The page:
ciscocosta asked: Back to Patchface for a second: is he proof that the Drowned God is as powerful and real as the Red God and the Old Gods? And how real are those? I tend to think those cults embody some wisdom about the world that has been degraded into religions, not that they are actual revealed truth. In your opinion, does Patchface's utterances support or disprove that viewpoint?
I don’t think Patchface proves much of anything. Our sole evidence that he is in some way connected to the Drowned God (the existence of whom we have no other corroborating evidence, either) is that a) he was lost at sea for a very long time before washing up and reviving; b) he talks about what goes on under the sea a lot; c) he very, very occasionally issues a genuinely prophetic utterance.
But a) lots of people have survived near-drownings or an improbably amount of time at sea — in the books alone this includes the motley crew of Tyrion, Davos, Moqorro, and the Damphair. In Moqorro’s case we have some reason to suspect divine intervention in that he manifests all sorts of other obviously supernatural powers, but that’s not really the case with any of the others, or with Patchface.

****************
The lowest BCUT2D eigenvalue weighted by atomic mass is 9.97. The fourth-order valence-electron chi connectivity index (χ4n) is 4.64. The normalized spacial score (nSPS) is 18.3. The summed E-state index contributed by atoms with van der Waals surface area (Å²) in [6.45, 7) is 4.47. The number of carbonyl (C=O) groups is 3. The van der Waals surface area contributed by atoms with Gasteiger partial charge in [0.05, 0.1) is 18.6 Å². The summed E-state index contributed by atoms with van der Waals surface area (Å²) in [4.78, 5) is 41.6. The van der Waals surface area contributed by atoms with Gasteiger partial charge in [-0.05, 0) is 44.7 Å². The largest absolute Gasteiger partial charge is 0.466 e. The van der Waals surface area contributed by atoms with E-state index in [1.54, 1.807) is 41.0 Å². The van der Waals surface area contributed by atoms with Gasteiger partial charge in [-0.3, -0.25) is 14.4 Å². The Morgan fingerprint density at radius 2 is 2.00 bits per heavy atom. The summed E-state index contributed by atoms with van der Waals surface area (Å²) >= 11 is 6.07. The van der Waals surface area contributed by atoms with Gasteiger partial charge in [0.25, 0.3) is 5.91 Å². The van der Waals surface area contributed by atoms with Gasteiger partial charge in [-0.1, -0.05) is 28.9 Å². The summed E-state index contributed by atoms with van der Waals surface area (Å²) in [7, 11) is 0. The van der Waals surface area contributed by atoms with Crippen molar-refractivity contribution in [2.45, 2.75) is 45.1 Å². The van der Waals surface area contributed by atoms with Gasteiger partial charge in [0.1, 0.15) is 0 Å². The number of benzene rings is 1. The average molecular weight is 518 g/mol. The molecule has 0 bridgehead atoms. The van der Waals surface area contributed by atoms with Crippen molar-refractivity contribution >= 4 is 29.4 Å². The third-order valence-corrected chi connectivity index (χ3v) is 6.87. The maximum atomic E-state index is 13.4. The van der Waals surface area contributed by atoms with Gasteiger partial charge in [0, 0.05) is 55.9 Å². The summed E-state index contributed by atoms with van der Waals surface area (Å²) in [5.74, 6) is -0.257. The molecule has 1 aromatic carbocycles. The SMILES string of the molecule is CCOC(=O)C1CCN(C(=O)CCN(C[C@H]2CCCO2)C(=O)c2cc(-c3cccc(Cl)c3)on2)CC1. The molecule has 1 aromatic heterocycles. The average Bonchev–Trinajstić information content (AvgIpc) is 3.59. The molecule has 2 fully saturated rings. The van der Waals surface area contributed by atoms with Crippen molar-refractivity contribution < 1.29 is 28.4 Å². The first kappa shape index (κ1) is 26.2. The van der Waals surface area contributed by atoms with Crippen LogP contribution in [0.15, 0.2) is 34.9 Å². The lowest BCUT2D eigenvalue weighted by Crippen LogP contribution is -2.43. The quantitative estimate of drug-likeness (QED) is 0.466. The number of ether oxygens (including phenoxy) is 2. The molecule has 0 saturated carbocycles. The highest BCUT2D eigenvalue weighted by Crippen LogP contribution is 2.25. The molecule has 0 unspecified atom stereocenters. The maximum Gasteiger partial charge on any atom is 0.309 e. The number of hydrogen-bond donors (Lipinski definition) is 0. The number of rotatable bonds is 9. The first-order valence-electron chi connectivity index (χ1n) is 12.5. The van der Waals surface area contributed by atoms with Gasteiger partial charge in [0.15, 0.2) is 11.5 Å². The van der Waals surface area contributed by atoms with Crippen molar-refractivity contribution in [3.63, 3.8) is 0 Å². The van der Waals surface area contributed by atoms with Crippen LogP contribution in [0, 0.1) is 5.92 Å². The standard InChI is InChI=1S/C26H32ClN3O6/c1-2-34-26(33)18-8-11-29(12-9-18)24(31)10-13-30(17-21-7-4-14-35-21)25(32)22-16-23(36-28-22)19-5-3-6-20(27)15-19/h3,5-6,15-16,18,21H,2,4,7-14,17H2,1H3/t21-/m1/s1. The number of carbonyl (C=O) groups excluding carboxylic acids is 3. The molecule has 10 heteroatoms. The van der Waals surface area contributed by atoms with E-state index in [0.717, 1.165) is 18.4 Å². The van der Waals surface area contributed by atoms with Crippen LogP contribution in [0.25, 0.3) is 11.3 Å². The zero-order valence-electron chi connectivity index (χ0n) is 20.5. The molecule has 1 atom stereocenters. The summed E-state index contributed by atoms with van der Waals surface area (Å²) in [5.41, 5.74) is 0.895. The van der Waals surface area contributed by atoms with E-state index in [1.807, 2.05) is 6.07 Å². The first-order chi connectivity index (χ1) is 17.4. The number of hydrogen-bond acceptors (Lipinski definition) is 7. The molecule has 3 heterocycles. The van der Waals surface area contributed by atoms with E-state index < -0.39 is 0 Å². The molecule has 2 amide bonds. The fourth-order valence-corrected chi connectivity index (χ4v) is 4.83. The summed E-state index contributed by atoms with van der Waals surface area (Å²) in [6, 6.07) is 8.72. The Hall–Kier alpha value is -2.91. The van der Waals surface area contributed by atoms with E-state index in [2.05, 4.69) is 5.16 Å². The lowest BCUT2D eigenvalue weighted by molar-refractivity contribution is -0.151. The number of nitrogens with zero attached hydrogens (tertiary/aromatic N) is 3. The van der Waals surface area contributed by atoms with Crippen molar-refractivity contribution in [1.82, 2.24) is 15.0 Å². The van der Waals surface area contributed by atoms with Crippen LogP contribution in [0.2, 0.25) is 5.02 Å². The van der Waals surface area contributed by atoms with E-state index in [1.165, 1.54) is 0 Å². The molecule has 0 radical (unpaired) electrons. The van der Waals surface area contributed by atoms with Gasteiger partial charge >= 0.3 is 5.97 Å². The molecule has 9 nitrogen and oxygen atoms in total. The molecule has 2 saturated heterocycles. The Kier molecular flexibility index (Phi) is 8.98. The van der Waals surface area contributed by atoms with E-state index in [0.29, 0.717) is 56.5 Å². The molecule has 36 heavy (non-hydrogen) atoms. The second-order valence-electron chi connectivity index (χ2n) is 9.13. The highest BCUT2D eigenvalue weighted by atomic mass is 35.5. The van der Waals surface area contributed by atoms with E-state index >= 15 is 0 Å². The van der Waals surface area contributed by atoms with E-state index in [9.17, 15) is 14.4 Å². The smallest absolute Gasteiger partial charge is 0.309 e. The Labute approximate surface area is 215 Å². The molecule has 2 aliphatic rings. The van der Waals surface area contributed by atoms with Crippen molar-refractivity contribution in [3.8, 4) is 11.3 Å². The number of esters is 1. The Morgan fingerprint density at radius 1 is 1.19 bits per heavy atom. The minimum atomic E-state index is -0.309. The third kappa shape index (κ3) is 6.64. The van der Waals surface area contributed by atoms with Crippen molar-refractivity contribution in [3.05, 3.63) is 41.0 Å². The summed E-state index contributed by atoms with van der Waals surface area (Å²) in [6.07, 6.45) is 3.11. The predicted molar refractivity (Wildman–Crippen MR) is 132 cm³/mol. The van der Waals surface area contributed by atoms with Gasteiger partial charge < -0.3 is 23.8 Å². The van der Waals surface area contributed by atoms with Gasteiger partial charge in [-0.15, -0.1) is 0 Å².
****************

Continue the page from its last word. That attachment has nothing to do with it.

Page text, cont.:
b) Talking about the ocean all the time seems like a reasonable idiosyncracy for someone who was brain damaged by being stuck in the ocean for a while.
c) Saying the occasional mystically significant thing is congruent with the long-held literary tradition of making the insane, the mentally disabled, and the otherwised “touched in the head” conduits for that sort of thing. I don’t know that we should read much more into it than Martin using a well-worn tool in the fantastic fiction arsenal.
As for the Red God and the old gods: Well, the old gods seem real enough in that we now understand them to be the collective spirit and memory of dead children of the forest as housed in the weirwoods. But that’s a very different conception of “godhood” than either we or the characters might otherwise recognize. The old gods are better understood as simply a different kind of sentience than as “gods” the way we usually think of them.
The Red God could be operating along similar lines. We know that “his” followers display magical powers, but a) he, like the old gods, could be a more down-to-earth form of life that we simply don’t know the secret of yet, or b) he could simply be a way his followers have described the source of their powers, inferred from those powers’ existence — like if how we believed that since we can flip a switch and a lightbulb comes on, there must be an electricity god granting us this power. That ain’t necessarily so.